Even the most kindly child likes that: in the realm of nonsense there is little morality. Perhaps that is why it provides such needful, happy release to those who worry a lot about right and wrong - such as dutiful children or, indeed, our own Prince of Wales. Why else, do you think, does the heir to the throne - who literally worries for England - find such lifelong joy in the adventures of Bluebottle, Grytpype-Thynne and Moriarty in The Goon Show? Why else, indeed, did those troubled men Sellers and Milligan invent it all in the first place? Not to push back the boundaries of art but to create a parallel universe where nothing is wrong and everything is daft. And why, one might equally ask, was John Cleese only ever funny in the days before he went to see a series of shrinks, worked out all his issues and lost the gift of nonsense?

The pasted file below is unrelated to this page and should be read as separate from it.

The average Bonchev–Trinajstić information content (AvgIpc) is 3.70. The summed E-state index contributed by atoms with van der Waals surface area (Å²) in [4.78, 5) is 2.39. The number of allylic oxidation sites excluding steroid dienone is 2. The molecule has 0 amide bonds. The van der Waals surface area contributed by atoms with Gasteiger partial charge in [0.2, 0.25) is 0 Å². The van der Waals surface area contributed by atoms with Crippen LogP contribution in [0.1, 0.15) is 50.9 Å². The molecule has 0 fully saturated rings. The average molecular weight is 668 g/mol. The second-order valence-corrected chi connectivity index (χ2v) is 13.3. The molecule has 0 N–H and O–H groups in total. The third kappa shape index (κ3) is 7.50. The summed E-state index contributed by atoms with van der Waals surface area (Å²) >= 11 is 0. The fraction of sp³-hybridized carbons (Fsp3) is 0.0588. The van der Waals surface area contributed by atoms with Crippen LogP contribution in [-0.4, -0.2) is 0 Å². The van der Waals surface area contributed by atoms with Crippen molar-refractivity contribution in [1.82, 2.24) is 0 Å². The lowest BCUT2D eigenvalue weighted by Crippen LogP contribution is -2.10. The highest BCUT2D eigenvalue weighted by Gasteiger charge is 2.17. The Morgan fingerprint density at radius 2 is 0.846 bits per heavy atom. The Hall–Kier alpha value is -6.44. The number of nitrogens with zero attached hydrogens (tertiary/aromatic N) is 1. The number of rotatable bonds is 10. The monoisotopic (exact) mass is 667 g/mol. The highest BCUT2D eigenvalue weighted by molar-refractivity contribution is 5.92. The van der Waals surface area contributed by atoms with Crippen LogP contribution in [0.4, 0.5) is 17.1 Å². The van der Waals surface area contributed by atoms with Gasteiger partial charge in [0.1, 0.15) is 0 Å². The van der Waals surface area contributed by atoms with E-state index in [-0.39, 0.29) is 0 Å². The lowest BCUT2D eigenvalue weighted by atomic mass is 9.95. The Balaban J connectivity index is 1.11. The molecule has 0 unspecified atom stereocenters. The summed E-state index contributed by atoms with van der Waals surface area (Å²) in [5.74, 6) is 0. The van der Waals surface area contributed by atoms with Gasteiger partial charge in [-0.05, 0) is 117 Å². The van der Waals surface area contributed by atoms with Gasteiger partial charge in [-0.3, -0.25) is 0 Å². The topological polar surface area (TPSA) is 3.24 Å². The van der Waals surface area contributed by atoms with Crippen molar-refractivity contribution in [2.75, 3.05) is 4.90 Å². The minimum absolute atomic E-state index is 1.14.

You can divide nonsense into two streams, though. There is full-on nonsense, detached from reality and floating free, far above us on pink-and-magenta-striped clouds, up there in the sky with Lucy and her diamonds. And then there is what I would call anti-sense. Lewis Carroll is the best example of the latter: he was a logician and his world is a looking-glass with everything backwards and therefore absurd, but mostly with clear references to reality: the Duchess's baby may well be a pig, but she is a recognisable, satirised character; Alice herself is grounded, always able to say "You're nothing but a pack of playing-cards!" or help the dormouse out of the teapot. Many of his best-loved poems are satires on the improving literature of the day - How Doth the Little Crocodile is a straight adaptation of an Isaac Watts verse. Yet sometimes Carroll can fly beyond the tugging threads of leftover 18th-century Oxford rationalism that still held him captive: The Hunting of the Snark is the most powerfully surreal and therefore beautiful of his works, the Snark itself a "Boojum", which is to say, nothing. And the crew's behaviour is satisfyingly mad: